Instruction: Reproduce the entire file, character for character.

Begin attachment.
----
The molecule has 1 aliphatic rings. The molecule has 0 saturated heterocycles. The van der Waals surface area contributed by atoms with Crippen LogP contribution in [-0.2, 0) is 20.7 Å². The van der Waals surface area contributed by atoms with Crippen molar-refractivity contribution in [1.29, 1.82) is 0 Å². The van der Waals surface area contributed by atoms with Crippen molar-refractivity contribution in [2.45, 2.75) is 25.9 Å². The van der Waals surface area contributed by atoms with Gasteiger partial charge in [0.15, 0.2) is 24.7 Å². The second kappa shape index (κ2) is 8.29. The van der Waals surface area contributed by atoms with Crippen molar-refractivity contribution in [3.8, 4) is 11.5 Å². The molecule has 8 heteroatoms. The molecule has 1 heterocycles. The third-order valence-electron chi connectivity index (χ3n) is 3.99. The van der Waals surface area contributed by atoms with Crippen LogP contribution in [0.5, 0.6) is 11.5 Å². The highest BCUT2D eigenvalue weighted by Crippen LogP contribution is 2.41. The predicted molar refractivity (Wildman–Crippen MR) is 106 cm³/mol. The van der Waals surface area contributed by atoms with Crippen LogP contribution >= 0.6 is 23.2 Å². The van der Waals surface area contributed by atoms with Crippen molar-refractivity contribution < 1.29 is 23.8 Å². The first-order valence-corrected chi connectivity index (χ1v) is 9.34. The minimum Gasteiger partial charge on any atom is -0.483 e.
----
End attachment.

The molecule has 1 aliphatic rings. The molecule has 0 saturated heterocycles. The van der Waals surface area contributed by atoms with Crippen LogP contribution in [-0.2, 0) is 20.7 Å². The van der Waals surface area contributed by atoms with Crippen molar-refractivity contribution in [1.29, 1.82) is 0 Å². The van der Waals surface area contributed by atoms with Crippen molar-refractivity contribution in [2.45, 2.75) is 25.9 Å². The van der Waals surface area contributed by atoms with Gasteiger partial charge in [0.15, 0.2) is 24.7 Å². The second kappa shape index (κ2) is 8.29. The van der Waals surface area contributed by atoms with Crippen molar-refractivity contribution in [3.8, 4) is 11.5 Å². The molecule has 8 heteroatoms. The molecule has 1 heterocycles. The third-order valence-electron chi connectivity index (χ3n) is 3.99. The van der Waals surface area contributed by atoms with Crippen LogP contribution in [0.5, 0.6) is 11.5 Å². The highest BCUT2D eigenvalue weighted by Crippen LogP contribution is 2.41. The predicted molar refractivity (Wildman–Crippen MR) is 106 cm³/mol. The van der Waals surface area contributed by atoms with Crippen LogP contribution >= 0.6 is 23.2 Å². The van der Waals surface area contributed by atoms with Crippen molar-refractivity contribution < 1.29 is 23.8 Å². The first-order valence-corrected chi connectivity index (χ1v) is 9.34. The minimum Gasteiger partial charge on any atom is -0.483 e.